For time, several techniques for the treatment of maxillary atrophy with bone grafts together with osseointegrated dental implants have been used. In 1980, Breine and Brånemark (3) developed first clinical and experimental studies about implants in bone grafts. These authors used tibia trabecullar bone graft in combination with titanium fixtures, the implants were placed in the remainder alveolar bone and apically covered by particulate bone. The percentage of osseointegration was low, with only 25% of implants osseointegrated and most of bone grafts experimented resorption after a year. In another work, the same authors placed implants in the tibia proximal metaphysis and, after 3 to 6 months, they obtained tibia bone grafts with osseointegrated implants and placed them on the atrophic maxilla with additional long implants. With this second surgical procedure, 60% of implants remained osteointegrated after a year when they used onlay bone grafts, whereas only 50% of the initial volume of bone graft was preserved.
Brånemark (4) in 1985 and Keller (5) in 1987 developed and extended a technique combining the use of iliac crest bone grafts fixed with implants to the atrophic alveolar bone. In the Keller´s work, 24 of 28 implants were osseointegrated. This author studied the use of implants in iliac crest bone grafts placed after Le Fort I osteotomy of the atrophic alveolar bone, with the result of 16 of 21 implants osseointegrated after the follow-up. (5)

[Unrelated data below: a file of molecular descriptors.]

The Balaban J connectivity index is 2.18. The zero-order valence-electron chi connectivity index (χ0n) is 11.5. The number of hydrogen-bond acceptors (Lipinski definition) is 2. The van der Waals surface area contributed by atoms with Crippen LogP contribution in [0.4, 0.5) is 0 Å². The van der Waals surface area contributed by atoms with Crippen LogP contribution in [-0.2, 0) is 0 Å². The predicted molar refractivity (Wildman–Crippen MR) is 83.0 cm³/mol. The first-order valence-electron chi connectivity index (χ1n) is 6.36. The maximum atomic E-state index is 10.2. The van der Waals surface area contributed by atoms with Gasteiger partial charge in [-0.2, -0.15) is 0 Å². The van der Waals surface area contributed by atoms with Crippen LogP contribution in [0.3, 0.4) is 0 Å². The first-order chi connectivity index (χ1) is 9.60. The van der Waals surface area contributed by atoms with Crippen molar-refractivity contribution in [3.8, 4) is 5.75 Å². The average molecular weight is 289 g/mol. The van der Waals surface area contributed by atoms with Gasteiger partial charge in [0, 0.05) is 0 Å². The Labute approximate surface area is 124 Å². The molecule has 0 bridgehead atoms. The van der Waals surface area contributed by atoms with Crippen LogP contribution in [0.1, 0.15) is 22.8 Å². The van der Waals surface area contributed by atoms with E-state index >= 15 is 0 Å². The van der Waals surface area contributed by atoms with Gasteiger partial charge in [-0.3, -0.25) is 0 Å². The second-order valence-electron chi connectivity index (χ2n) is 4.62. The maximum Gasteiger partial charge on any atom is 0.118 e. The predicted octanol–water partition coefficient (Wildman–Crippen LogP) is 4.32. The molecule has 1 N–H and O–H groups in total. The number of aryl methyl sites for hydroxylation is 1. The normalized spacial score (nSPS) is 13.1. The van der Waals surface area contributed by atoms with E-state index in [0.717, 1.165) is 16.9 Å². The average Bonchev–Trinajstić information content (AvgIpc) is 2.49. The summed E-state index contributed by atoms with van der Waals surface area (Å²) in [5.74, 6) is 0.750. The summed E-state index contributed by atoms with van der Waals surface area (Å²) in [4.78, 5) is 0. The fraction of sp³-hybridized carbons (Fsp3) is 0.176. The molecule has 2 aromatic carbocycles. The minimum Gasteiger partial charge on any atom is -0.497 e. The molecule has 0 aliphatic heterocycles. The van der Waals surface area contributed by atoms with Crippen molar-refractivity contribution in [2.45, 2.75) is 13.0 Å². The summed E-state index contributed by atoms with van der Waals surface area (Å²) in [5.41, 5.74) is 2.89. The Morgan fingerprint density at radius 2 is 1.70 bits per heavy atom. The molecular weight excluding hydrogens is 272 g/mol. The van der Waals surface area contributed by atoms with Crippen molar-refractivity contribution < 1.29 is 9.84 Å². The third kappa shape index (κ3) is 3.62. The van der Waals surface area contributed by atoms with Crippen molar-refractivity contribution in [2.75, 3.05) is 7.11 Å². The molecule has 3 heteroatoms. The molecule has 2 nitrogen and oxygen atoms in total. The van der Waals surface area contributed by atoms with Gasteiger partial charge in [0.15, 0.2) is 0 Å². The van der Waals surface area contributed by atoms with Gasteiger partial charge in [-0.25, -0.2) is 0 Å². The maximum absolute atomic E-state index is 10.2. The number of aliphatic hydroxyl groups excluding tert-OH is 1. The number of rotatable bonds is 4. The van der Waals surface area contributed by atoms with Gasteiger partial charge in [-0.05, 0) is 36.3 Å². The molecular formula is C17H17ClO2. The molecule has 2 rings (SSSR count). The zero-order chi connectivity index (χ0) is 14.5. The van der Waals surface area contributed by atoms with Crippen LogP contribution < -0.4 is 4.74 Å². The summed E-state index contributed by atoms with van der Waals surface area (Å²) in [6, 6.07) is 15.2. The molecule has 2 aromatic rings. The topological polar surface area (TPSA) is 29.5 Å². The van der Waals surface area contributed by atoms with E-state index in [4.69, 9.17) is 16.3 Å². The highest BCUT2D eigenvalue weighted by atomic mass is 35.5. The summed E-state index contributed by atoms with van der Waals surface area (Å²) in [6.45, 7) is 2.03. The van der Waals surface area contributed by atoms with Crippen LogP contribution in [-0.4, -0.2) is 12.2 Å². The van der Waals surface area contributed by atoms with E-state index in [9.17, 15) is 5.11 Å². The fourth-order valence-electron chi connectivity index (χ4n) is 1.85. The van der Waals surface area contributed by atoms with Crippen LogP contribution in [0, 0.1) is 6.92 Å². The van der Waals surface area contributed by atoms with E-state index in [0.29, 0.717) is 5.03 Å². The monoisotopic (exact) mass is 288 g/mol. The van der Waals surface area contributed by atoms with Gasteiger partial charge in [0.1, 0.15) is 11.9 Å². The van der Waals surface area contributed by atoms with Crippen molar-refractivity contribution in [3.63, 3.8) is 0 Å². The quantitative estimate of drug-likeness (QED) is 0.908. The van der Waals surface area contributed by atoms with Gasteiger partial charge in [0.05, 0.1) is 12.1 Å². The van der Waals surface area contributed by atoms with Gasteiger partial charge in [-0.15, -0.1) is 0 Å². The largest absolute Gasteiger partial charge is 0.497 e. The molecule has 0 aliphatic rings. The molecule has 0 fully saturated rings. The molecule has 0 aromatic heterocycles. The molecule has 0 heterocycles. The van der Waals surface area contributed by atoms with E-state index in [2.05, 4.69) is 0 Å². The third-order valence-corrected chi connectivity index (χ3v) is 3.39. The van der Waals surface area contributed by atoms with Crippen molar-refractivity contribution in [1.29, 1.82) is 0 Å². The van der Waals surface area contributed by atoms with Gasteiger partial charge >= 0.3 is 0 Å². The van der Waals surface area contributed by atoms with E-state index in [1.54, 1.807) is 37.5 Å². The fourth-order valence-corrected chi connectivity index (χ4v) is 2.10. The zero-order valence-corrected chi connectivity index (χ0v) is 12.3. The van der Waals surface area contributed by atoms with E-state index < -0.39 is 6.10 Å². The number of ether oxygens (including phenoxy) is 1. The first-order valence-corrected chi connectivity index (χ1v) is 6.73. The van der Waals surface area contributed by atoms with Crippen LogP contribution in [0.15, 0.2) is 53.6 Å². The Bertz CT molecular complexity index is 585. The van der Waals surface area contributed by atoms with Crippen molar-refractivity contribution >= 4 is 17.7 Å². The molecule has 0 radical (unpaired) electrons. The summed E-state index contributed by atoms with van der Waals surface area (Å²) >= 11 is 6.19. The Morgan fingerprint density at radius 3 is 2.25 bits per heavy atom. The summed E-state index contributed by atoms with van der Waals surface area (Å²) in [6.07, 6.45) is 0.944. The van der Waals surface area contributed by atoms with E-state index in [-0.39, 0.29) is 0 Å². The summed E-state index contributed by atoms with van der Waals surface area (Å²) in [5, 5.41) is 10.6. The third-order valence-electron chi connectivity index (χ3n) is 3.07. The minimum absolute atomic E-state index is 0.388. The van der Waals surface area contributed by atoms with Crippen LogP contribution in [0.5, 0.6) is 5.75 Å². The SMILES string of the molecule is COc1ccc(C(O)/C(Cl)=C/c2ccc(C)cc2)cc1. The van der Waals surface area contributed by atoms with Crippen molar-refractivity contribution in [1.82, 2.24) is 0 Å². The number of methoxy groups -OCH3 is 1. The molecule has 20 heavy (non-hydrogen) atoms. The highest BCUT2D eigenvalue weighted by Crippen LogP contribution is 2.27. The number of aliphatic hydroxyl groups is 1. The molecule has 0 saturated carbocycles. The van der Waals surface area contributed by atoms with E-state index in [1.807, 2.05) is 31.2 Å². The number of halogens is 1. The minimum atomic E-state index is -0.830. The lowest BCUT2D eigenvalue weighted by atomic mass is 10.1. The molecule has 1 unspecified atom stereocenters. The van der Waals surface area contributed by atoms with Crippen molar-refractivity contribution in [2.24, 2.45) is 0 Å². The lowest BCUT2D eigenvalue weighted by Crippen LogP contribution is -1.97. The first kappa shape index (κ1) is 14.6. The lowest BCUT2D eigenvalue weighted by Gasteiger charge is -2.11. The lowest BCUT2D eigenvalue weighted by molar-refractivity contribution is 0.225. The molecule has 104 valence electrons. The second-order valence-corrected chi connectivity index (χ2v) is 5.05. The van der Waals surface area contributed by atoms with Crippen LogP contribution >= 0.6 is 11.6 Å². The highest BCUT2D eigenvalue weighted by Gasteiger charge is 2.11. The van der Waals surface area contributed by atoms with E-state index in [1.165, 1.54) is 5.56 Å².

In 1980 Boyne and James (6) described the procedure of maxillary sinus lift augmentation with interposition of bone grafts between the floor of the sinus and the alveolar process, with the purpose of augmenting the height available for implants in the posterior sector. In 1980, Sailer (7) described the implant insertion in the atrophic maxilla with the interposition of autologous bone graft obtained from the iliac crest combined to a Le Fort I osteotomy fixed to the maxilla with micro-screws, and with the use of miniplates for the osteotomy fixation. After this, the use of bone grafts and the placement of implants have been developed to elevate the maxillary sinus and the floor of the nasal cavity, in order to obtain functional rehabilitation of the atrophic alveolar process. (8)
In the present work, we have designed an observational retrospective study to evaluate the success rate in the osseointegration of dental implants. We analysed a series of 27 patients with severe maxillary atrophy and partial or total edentulism, with a follow-up of 4 years. All patients were managed with preprosthetic surgery, with autologous bone grafts for the sinus lift augmentation with or without onlay grafts for the rehabilitation of the anterior sector of the maxilla, and subsequent osseointegrated implants placement.